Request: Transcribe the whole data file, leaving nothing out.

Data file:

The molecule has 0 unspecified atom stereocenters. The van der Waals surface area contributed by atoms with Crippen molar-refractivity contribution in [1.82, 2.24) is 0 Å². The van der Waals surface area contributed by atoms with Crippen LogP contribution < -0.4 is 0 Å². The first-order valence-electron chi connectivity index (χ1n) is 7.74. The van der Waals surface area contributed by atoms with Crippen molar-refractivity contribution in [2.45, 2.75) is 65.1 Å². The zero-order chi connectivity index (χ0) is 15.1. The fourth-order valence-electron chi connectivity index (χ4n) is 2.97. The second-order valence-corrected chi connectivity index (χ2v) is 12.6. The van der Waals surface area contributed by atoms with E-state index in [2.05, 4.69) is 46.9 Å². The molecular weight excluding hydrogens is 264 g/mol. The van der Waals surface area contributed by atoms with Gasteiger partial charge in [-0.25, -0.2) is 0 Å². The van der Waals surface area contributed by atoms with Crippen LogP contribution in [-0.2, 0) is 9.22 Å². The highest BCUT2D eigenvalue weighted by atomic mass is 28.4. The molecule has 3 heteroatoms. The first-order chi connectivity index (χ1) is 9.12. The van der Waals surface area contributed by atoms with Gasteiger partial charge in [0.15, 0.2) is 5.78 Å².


The molecule has 0 unspecified atom stereocenters. The van der Waals surface area contributed by atoms with Crippen molar-refractivity contribution in [1.82, 2.24) is 0 Å². The van der Waals surface area contributed by atoms with Crippen LogP contribution < -0.4 is 0 Å². The first-order valence-electron chi connectivity index (χ1n) is 7.74. The van der Waals surface area contributed by atoms with Crippen molar-refractivity contribution in [2.45, 2.75) is 65.1 Å². The zero-order chi connectivity index (χ0) is 15.1. The fourth-order valence-electron chi connectivity index (χ4n) is 2.97. The second-order valence-corrected chi connectivity index (χ2v) is 12.6. The van der Waals surface area contributed by atoms with E-state index in [2.05, 4.69) is 46.9 Å². The molecular weight excluding hydrogens is 264 g/mol. The van der Waals surface area contributed by atoms with Gasteiger partial charge in [-0.25, -0.2) is 0 Å². The van der Waals surface area contributed by atoms with Crippen LogP contribution in [-0.2, 0) is 9.22 Å². The highest BCUT2D eigenvalue weighted by atomic mass is 28.4. The molecule has 3 heteroatoms. The first-order chi connectivity index (χ1) is 9.12. The van der Waals surface area contributed by atoms with Gasteiger partial charge in [0.15, 0.2) is 5.78 Å².